Saturday, April 19, 2014

Pestaño: Chess problems—an inherent part of Chessmoso

Sunday, April 20, 2014

FOR more than 10 years now my column always has a side feature featuring chess problems.
There is a prize to be won, in this case, any flavor pizza from Handuraw outlets. For Sun.Star Cebu, the pizza can be claimed from the Gorordo branch. For Superbalita, the winners claim their pizza from the Kasambagan branch in Mabolo (behind Sarrosa hotel), while those of Bisdak Magasin will go to JY Square in Lahug.
Prior to these, there were additional prizes. Aside from pizza, like P100 loads from Globe as sponsor, through the late Jerry Yntig.
It is just amazing. A good number of my followers now have been with me since the beginning!
Handuraw was located then in Mabolo, formerly Coaco Bldg., which has been transformed into the Persimmon Complex.
There is a difference between a chess puzzle and a chess problem. A puzzle is a position derived, sometimes with some improvements, from an actual game while a problem is composed.
Almost all Chessmoso problems are composed. A person who creates such problems is known as a composer. Not all chessplayers, even grandmasters have the ability to compose a problem and like music or art is a unique gift.
A chess problem should have every one of these features.
There is a specific stipulation, that is, a goal to be achieved; for example, to checkmate Black within two or three or more moves.
There is a theme (or combination of themes) that the problem has been composed. For example, in our problem today there are two themes used by our composer, Jerish Velarde, a 7-year-old chess prodigy and an awardee of SAC-SMB All Sports Awards.
The problem exhibits economy in its construction: no greater force is employed than that required to render the problem sound.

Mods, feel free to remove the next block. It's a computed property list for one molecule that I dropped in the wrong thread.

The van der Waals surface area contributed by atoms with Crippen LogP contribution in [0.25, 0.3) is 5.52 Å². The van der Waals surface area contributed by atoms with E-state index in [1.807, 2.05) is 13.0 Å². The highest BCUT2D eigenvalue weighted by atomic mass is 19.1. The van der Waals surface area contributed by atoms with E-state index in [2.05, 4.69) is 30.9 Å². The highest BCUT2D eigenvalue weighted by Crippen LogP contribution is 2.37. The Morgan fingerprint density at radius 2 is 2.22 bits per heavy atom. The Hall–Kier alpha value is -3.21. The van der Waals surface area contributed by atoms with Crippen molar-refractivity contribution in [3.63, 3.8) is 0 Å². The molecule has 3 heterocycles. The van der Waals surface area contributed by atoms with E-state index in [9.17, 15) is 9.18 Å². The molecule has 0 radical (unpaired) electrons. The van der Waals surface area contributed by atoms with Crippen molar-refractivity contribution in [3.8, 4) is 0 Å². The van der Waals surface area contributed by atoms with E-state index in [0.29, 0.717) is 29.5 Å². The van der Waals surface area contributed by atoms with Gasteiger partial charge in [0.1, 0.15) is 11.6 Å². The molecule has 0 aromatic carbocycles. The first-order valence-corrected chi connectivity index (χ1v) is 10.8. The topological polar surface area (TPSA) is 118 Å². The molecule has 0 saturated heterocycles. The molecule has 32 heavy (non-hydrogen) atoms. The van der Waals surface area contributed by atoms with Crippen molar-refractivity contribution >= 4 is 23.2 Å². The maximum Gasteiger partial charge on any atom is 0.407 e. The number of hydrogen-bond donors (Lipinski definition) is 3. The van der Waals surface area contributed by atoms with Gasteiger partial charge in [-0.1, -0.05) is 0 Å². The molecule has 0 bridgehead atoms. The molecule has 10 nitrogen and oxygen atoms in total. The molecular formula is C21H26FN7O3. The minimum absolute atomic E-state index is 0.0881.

The problem has aesthetics value. Problems are experienced not only as puzzles but as objects of beauty.
Solutions of problems and studies are usually not obvious and demand certain mental efforts. Solving such positions, “the player develops his combinational abilities, gets to know original ideas, cultivates analytical skills, and improves his play in the endings. That is why chess players often include solving of problems and studies into their plans of preparation to tournaments and matches.”
A chess player also derives pure enjoyment and arouses in him sheer satisfaction once a problem is solved.
A problem should have only one solution. If a side-solution is discovered (another one, different from the author’s), such a composition loses its right to exist.
When starting to solve a problem, it is advisable first of all to analyze the black King's position and that of White's pieces which surround him. A special attention should be paid to the presence of threats.
There are various different types of chess problems:
Directmates: White to move first and checkmate Black within a specified number of moves against any defense. . In composing and solving competitions, directmates are further broken down into three classes: two movers, three movers and 4 or more movers.
Helpmates: Black to move first cooperates with White to get Black's own king mated in a specified number of moves.
Selfmates: White moves first and forces Black (in a specified number of moves) to checkmate White.
This puzzle by Jerish, problem 311, has originality, invention, conciseness, harmony, complexity and unique from one so young. A lot of imagination is needed in solving this difficult puzzle.
Cepca, our monthly tournament for April is on the 27th. Please bring a set and clock, if you have, as there is a concurrent tournament on that date. Also get involved with our proposed tournament for inmates of BBRC.

No comments: